Aldo Farmer, 5, of Harrison County, Ken., runs through a patch of morning light after camping out on his family’s farm in early September. “I want Aldo to know every inch of this farm, which is impossible, but I still want him to try,” says his father, Nick Farmer. Photo by Michael Swensen
Postindustrial, Michael Swensen by Carmen Gentile
What draws you to a subject?
Michael: I am very curious about most things and how folks live their lives. So, at the moment I am interested in farming and rural America. Anyone that will give me the time of day, I am happy to talk to and hear their story if they’re willing to share it.
You photograph a lot in Kentucky. What is it about that place that has you going back time and time again?
I hold Kentucky very near and dear to my heart. I think the pace of life brings me back. It is a place where even the sun takes its time rising and falling. It is also the curiosity of the people, their creativity, and how hard everyone works. Not to mention I cannot remember the last time that I came across a sour soul.
Why are some farmers in Kentucky turning to hemp?
Hemp is a viable option for a lot of farmers in Kentucky. Tobacco, once a cash-rich crop, has been on a rapid decline since the late 1990s/early 2000s. Hemp is a promising alternative to tobacco, it is not as labor intensive, better for the environment and has proved more lucrative for the past five years. So, it only makes sense that Kentucky farmers are trying to adopt a new tradition.
What are some of the other stories from Kentucky you hope to photograph?
I find that I typically don’t focus on a story per se, but rather a larger topic like a photo essay and then I begin to weave stories that speak to the larger issue. For instance, I have been working on a photo essay about the transition from tobacco to the hemp industry. It is told through the perspective of Nick Farmer, who grew tobacco for 22 years and just made the switch to hemp in 2019. Through the essay, I have also highlighted some other folks as well. Jason Marshall, owner of Marshall Tractor Parts, was one of the first hemp farmers in Kentucky and he also helped pass the bill to allow hemp to be grown in Kentucky.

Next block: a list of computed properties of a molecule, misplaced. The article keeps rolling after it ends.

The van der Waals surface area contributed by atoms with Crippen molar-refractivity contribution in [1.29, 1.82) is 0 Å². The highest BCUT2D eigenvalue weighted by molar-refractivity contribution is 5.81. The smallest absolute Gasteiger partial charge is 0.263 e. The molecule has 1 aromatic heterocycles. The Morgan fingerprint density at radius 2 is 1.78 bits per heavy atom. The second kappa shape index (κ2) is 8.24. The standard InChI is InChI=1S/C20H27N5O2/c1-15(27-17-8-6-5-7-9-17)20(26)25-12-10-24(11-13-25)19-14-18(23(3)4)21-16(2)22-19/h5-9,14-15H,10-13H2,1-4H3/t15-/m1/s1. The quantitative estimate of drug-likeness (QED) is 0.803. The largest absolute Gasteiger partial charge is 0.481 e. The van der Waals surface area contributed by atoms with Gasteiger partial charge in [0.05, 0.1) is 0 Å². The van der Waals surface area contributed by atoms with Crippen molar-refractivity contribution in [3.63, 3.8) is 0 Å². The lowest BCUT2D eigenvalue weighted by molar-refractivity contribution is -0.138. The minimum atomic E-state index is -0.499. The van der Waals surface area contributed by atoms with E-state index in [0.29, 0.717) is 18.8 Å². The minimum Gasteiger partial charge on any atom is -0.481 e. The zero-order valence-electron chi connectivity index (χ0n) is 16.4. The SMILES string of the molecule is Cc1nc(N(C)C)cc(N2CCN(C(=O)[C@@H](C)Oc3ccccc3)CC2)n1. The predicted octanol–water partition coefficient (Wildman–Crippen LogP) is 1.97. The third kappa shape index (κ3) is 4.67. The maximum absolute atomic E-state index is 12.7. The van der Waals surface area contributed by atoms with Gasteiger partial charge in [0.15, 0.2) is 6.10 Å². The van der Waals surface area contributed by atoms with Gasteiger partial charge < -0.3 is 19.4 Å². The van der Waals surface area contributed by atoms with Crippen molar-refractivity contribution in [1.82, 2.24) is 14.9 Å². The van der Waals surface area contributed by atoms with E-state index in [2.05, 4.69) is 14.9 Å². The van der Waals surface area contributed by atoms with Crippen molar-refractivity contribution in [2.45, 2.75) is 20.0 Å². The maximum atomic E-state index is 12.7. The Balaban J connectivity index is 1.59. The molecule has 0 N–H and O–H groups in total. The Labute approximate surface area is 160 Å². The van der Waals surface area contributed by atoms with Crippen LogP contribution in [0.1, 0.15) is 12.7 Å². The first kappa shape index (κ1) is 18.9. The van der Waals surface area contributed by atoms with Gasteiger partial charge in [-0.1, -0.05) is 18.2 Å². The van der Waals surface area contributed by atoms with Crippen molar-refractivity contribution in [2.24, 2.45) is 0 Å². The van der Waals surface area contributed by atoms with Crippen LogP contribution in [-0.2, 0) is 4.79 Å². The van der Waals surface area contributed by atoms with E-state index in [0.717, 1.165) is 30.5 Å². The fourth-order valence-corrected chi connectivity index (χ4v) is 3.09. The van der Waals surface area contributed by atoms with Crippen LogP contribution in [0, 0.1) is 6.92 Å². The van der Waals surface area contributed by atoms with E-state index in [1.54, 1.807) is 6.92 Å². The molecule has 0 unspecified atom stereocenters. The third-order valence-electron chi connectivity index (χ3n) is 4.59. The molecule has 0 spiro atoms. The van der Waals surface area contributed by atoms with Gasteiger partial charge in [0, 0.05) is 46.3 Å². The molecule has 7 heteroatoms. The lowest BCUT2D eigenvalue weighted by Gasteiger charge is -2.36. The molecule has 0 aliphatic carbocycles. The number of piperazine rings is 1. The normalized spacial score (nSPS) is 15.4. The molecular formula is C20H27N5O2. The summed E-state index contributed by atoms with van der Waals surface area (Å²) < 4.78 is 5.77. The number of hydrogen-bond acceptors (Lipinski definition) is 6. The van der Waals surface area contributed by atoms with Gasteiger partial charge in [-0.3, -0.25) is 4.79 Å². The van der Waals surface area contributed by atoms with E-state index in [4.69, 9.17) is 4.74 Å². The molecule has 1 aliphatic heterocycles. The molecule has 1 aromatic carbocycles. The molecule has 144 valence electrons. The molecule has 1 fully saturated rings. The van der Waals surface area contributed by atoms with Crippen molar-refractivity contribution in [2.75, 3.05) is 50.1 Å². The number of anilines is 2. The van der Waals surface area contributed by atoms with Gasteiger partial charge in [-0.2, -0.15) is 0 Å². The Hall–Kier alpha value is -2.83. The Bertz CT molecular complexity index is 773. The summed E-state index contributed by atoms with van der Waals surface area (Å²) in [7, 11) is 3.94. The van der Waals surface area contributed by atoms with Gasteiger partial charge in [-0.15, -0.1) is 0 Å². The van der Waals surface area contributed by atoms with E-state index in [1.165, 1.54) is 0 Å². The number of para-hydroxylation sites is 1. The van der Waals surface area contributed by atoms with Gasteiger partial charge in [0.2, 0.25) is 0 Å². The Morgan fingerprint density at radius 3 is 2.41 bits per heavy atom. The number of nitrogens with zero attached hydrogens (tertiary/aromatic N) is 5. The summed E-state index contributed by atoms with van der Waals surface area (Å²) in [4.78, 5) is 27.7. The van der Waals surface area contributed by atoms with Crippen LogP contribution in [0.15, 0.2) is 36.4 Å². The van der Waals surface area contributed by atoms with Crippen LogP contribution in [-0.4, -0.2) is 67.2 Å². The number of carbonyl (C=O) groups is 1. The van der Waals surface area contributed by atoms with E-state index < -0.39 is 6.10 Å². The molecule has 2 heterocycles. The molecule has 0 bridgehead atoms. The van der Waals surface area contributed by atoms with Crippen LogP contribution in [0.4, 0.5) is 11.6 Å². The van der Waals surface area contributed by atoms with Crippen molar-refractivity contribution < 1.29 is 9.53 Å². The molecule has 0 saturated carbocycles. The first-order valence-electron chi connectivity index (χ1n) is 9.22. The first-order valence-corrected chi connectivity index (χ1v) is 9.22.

What do you want people to know about the people you photograph in rural Kentucky?
Kentucky is a hidden gem of America. It is where time has stood still in some parts, and other have kept up with the rest of the United States. Though, it is the people that have held true and true of their values and way of life. I have only met the kindest people on my travels in Kentucky and it is where some of my closest friendships lay.
What are the most pressing issues the people you photograph in Kentucky face?
Kentucky is seeing the effects of climate change, with excessive rainfall and extreme droughts. For instance, in 2018 central Kentucky received 71 inches of rain, which is about 25 inches more than the average. Then, in 2019 it experienced the longest dry spell since the late 1930s. It didn’t rain for the entire month of September.
Where are some other areas you’ve photographed?
I have spent time photographing areas around southeastern Ohio, New England and western Pennsylvania.
Postindustrial founder Carmen Gentile has worked for some of the world’s leading publications and news outlets including The New York Times, USA Today, CBS News and others. His book, “Blindsided by the Taliban,” documents his life as a war reporter and the aftermath of his brush with death after being shot with a rocket-propelled grenade in Afghanistan. Reach him at firstname.lastname@example.org.
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By Carmen Gentile | Photographs by Justin Merriman for American Reportage